The quick manual you linked to (65) pages has no info on this.. you have to look up the real one with 220 pages (page 152, 11.3 Wifi, from here: https://www.dlmanuals.com/manual/maestro-e200-series/user-manual, v1.0):
Network > Wi-Fi
The router can work in 2 modes:
Wi-Fi as access point: It provides Internet to other host machines in its
network over Wi-Fi. It can get Internet connection from WAN or cellular.
Wi-Fi as client mode: the router will act as a client to existing wireless
networks. The router will accept the Internet access through wireless
access provided by another service provider and then distribute the
access to the machines connected to the router on its LAN interface.
Looking around further under 11.2 Load Balancing (page 130) this modem seems capable of using WiFi as a WAN source and can switch to 2G when the WiFi is down:
The default configuration of load balancer is in
Failover Mode with the highest priority given to
WAN, followed by WWAN and followed by Cellular.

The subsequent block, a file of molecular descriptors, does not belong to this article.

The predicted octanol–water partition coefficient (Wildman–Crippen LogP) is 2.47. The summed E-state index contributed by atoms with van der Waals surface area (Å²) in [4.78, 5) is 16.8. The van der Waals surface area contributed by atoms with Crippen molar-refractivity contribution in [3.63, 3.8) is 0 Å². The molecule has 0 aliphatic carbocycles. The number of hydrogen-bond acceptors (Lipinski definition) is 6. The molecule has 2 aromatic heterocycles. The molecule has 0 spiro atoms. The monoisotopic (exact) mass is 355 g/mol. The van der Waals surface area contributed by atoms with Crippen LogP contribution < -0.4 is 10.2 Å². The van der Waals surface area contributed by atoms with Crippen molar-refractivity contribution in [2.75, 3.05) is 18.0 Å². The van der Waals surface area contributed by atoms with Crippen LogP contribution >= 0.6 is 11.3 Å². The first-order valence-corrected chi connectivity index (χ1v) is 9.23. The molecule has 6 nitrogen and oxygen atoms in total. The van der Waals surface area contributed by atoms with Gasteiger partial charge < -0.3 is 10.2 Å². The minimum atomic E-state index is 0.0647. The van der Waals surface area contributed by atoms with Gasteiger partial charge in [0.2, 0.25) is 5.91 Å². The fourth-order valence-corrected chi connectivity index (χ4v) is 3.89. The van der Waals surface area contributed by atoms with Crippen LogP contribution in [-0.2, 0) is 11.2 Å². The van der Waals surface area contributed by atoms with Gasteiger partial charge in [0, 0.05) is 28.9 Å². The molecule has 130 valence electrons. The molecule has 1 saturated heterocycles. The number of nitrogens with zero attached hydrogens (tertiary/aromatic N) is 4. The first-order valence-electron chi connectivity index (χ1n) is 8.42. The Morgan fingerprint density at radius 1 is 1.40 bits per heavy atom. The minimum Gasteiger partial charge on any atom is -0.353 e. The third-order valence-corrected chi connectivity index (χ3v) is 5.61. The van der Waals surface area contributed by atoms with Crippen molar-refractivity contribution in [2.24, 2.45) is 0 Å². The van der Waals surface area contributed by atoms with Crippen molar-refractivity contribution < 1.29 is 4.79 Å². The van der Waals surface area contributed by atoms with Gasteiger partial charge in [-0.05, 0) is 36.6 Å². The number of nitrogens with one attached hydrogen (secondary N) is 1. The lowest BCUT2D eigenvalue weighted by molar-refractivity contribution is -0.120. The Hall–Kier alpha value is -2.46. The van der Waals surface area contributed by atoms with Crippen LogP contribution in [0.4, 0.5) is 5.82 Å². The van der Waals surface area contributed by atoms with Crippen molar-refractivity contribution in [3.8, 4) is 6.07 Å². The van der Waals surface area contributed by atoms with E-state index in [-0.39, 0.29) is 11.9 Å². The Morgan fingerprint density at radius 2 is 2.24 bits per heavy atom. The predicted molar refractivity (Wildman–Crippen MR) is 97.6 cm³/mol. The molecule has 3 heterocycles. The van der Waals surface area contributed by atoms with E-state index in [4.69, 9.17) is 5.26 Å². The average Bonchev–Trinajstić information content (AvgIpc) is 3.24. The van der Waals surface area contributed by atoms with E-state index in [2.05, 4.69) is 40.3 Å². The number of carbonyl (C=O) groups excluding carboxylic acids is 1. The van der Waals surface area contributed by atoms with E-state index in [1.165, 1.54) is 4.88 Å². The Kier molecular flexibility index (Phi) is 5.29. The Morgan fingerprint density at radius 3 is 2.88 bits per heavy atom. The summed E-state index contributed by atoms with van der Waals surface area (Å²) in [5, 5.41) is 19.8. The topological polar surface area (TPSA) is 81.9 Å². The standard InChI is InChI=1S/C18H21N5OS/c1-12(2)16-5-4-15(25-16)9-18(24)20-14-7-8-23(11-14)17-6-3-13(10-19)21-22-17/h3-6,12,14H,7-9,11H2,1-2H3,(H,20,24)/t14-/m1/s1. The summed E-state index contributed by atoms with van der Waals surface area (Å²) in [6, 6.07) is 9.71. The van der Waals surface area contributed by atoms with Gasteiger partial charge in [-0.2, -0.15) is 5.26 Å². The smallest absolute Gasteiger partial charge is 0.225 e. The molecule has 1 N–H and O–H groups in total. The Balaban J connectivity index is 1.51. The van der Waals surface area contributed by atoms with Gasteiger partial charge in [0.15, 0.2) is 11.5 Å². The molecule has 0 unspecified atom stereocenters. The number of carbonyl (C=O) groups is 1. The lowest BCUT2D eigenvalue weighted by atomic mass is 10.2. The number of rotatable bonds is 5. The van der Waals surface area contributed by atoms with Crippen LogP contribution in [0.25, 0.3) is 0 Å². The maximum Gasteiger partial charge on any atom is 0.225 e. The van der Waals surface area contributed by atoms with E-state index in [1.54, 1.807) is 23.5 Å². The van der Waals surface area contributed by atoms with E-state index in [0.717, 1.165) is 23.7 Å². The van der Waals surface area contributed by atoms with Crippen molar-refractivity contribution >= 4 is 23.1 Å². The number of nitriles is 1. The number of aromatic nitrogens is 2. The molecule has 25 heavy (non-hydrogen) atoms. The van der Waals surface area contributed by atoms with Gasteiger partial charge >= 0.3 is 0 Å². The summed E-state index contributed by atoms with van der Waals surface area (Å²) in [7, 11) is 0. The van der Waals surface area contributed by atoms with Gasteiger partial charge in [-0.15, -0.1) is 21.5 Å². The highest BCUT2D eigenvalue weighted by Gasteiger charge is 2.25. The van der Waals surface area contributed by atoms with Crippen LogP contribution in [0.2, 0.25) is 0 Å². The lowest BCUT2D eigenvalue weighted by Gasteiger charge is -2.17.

WAN = Ethernet, wired (you don't have/use that)
WWAN = Wireless-WAN = WiFi in client mode, E200 links to Nanobeam and provides Internet to Logger via it's LAN port
Cellular = 2G, E200 links to mobile tower and provides Internet to Logger via its LAN port
.. needs testing, but from here it looks like you can take the NL241 out of the system (saves power and space).
After that you need to decide on how you want to go with the data.. pull or push, etc?
It even is OpenVPN capable, so you can do a lot with this (if you get OpenVPN running that is ;-).
PS: a v2.3 of the manual is located here: https://www.manualslib.com/download/1535096/Maestro-E200.html
PPS: from personal experience.. use the System>Schedule Reboot option (once a week is normal for the modems I work with to stay on the safe side), but that's only mentioned in v2.3 of the manual, v1.0 doesn't have it. Might need a firmware upgrade of your modem if you don't have that menu point I guess?
It sounds like Nico has answered this pretty well, but I just wanted to share what we do incase it helps to give ideas:
I have LoggerNet execute a python script after it collects from our weather stations that sends all the data to a timeseries database. We've got Grafana tied to the database so we can do the real time plotting, and if we need to we can embed plots directly from Grafana. It's probably not the best way of doing that sort of thing, but it works really well for us. Essentially:
Weather Stations -> LoggerNet -> Python -> InfluxDB -> Grafana -> End User